Direct patient measurements can include electrogoniometers to assess actual joint range of movements during gait. Several joints can be measured at once. Plantar pressure measurements (F Scan) show the forces transmitted/ generated by the foot striking the sensors. Electromyography tells us the muscle firing activity in various phases of both the swing and stance phase of the gait cycle. Optical tracking refers to the generation of values integrating the kinematics and the kinetics of ambulation. These systems can be active, where LED markers are tracked, or passive where reflective markers are placed on various landmarks or through virtual marker formation and subsequent output analyzed.

Gait Analysis System

We are fortunate to have the ability to analyze our patients following surgical procedures that may result in terminal amputations or intercalary amputations as seen following rotationplasties. The Shriners Gait Lab at Sunny Hill health Centre for Children in Vancouver, B.C., has been in operation for 7 years. We have been able to conduct a thorough assessment of these patients with a physical examination, video assessment, kinematic and kinetic analysis as well as electromyography and plantar pressure profiles. Oxygen consumption oar cost can be used to measure walking efficiency. The "team" consists of a kinesiologist, a physiotherapist and an orthopedic surgeon.

The Study

6 patients were assessed following surgical treatment of their tumors. 4 patients underwent rotationplasty for distal femoral osteogenic sarcoma. 1 patient underwent a rotationplasty for osteogenic sarcoma of the proximal tibia and one patient had an above knee amputation (trans femoral) for aggressive fibromatosis.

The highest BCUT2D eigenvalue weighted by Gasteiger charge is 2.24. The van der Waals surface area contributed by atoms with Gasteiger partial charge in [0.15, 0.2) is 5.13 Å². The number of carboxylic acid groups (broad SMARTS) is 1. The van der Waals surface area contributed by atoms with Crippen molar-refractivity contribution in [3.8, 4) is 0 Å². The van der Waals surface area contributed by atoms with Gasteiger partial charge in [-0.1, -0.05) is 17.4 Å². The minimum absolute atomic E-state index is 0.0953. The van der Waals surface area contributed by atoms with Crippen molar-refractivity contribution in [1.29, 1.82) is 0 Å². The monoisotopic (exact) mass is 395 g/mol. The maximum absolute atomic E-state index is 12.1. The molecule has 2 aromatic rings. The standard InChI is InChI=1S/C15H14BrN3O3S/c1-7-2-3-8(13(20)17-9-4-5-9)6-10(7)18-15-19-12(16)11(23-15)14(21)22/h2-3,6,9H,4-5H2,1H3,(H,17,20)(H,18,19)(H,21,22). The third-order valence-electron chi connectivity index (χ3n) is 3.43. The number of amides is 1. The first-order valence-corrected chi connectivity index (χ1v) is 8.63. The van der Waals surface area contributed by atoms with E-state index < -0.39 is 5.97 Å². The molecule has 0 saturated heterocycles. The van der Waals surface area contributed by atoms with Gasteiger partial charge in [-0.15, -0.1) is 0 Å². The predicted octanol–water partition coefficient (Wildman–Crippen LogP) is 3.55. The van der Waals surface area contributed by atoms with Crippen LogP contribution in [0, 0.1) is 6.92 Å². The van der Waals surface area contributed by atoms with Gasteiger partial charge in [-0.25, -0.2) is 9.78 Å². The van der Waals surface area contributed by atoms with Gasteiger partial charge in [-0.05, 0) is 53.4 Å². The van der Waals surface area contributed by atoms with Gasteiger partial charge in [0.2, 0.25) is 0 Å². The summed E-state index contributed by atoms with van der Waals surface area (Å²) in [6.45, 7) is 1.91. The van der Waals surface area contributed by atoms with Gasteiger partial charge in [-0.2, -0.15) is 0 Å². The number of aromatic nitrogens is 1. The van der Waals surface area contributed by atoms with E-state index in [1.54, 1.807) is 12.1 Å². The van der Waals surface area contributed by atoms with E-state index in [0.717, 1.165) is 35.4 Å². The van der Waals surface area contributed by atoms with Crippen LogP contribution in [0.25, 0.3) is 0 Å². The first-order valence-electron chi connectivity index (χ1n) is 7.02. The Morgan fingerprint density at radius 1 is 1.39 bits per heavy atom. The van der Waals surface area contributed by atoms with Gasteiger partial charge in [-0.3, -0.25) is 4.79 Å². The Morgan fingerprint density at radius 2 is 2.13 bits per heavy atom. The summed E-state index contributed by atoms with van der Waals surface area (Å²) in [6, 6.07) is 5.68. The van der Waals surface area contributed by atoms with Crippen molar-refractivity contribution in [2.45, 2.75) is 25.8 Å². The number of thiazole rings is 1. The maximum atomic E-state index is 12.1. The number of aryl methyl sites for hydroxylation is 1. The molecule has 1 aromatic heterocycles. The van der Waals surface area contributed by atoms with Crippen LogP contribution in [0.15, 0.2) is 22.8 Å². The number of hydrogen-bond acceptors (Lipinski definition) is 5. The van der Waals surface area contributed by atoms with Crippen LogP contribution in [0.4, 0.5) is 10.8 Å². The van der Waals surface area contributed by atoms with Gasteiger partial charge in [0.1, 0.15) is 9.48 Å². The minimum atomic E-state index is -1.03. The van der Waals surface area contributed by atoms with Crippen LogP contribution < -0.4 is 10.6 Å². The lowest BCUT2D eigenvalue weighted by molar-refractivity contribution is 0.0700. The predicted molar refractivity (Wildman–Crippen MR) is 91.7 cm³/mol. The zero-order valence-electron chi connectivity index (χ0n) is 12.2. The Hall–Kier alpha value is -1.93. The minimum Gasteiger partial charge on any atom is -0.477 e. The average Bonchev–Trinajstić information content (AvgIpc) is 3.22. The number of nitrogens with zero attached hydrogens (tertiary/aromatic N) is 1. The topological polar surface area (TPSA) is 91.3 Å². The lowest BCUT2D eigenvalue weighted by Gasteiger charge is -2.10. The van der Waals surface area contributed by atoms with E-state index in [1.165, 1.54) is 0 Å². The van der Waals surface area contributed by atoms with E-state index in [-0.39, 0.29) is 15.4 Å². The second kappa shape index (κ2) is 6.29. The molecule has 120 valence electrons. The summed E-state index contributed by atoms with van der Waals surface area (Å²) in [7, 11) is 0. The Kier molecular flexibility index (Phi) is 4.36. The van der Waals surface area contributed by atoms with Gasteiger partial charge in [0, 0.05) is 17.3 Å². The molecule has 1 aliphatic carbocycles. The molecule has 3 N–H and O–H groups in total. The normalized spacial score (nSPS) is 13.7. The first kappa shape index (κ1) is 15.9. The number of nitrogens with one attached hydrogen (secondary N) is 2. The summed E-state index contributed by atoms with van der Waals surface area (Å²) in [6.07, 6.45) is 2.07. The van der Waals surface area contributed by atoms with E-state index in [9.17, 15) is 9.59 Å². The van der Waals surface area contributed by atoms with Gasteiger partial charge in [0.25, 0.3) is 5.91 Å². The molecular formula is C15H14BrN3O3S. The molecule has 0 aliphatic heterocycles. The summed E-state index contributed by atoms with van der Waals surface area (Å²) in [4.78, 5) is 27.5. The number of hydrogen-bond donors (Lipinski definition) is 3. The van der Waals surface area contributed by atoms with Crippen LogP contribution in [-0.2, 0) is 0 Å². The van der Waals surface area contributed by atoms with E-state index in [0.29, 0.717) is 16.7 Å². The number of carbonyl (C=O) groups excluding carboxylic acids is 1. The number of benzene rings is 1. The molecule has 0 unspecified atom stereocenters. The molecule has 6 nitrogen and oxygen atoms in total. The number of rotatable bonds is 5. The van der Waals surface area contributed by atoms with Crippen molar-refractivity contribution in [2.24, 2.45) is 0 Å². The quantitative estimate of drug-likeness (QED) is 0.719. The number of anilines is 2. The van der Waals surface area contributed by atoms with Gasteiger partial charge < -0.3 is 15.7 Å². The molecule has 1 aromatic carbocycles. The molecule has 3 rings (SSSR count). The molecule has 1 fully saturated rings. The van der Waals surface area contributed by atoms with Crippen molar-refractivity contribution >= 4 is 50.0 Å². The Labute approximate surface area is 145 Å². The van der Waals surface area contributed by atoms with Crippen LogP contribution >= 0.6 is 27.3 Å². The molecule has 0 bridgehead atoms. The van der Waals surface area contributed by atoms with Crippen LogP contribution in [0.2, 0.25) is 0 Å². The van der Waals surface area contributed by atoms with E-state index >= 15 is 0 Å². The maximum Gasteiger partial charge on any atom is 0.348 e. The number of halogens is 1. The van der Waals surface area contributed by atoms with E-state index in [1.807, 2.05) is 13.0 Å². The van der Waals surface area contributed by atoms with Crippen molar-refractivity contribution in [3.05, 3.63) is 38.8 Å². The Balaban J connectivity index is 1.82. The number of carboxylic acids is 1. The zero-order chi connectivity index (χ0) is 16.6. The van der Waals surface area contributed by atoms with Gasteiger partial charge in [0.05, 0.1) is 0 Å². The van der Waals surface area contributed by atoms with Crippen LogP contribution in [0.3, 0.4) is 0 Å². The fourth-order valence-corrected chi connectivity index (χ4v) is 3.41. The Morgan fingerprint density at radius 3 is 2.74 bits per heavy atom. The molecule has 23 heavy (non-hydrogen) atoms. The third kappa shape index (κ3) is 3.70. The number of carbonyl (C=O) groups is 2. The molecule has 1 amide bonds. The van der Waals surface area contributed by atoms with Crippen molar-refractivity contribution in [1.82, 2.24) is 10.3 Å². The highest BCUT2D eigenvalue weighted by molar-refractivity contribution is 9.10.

Improved survival rates for neoplasms in children and young adults today can be attributed to improved treatment methods including radiation and chemotherapy. Surgical intervention in conjunction with other treatments also can result in significant prolongation of life. With this improved survival rate, we now must ensure optimum long-term function not just survival.

Malignant tumors of the thigh and femur in the past may have required a hip disarticulation or even a hindquarter amputation. These procedures, although may be life saving, are extremely disabling for the patient. They experience significant increased oxygen costs to walk. Prosthetic fitting is difficult. There is also a serious impact exerted on other adjacent joins such as the sacro-iliac and the spine. Patient acceptance is often poor.